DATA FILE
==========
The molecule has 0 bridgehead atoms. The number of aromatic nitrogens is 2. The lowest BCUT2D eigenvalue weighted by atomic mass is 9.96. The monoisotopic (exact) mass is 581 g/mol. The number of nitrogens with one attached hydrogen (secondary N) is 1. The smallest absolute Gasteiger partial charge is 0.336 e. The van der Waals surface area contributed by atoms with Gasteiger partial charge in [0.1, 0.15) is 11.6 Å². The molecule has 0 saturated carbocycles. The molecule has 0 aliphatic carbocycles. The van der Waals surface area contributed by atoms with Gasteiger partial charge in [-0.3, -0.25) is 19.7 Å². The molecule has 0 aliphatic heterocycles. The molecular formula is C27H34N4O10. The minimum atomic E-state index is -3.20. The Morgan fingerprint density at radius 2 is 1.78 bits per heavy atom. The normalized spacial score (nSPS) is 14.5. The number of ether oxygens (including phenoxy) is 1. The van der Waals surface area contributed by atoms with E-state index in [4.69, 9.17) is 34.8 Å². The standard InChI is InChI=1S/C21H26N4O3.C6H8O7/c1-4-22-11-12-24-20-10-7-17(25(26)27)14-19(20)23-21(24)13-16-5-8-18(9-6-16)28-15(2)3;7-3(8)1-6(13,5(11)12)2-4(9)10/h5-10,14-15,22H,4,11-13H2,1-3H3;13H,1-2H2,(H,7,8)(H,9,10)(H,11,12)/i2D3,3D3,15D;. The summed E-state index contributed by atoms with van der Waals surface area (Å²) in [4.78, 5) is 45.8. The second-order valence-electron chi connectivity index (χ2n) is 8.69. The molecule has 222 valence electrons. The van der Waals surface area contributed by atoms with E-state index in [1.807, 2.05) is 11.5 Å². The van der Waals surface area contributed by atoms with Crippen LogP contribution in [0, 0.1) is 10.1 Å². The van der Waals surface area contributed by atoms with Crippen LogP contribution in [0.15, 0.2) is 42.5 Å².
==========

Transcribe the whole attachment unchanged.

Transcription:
The molecule has 0 bridgehead atoms. The number of aromatic nitrogens is 2. The lowest BCUT2D eigenvalue weighted by atomic mass is 9.96. The monoisotopic (exact) mass is 581 g/mol. The number of nitrogens with one attached hydrogen (secondary N) is 1. The smallest absolute Gasteiger partial charge is 0.336 e. The van der Waals surface area contributed by atoms with Gasteiger partial charge in [0.1, 0.15) is 11.6 Å². The molecule has 0 saturated carbocycles. The molecule has 0 aliphatic carbocycles. The van der Waals surface area contributed by atoms with Gasteiger partial charge in [-0.3, -0.25) is 19.7 Å². The molecule has 0 aliphatic heterocycles. The molecular formula is C27H34N4O10. The minimum atomic E-state index is -3.20. The Morgan fingerprint density at radius 2 is 1.78 bits per heavy atom. The normalized spacial score (nSPS) is 14.5. The number of ether oxygens (including phenoxy) is 1. The van der Waals surface area contributed by atoms with E-state index in [4.69, 9.17) is 34.8 Å². The standard InChI is InChI=1S/C21H26N4O3.C6H8O7/c1-4-22-11-12-24-20-10-7-17(25(26)27)14-19(20)23-21(24)13-16-5-8-18(9-6-16)28-15(2)3;7-3(8)1-6(13,5(11)12)2-4(9)10/h5-10,14-15,22H,4,11-13H2,1-3H3;13H,1-2H2,(H,7,8)(H,9,10)(H,11,12)/i2D3,3D3,15D;. The summed E-state index contributed by atoms with van der Waals surface area (Å²) in [4.78, 5) is 45.8. The second-order valence-electron chi connectivity index (χ2n) is 8.69. The molecule has 222 valence electrons. The van der Waals surface area contributed by atoms with E-state index in [1.807, 2.05) is 11.5 Å². The van der Waals surface area contributed by atoms with Crippen LogP contribution in [0, 0.1) is 10.1 Å². The van der Waals surface area contributed by atoms with Crippen LogP contribution in [0.15, 0.2) is 42.5 Å².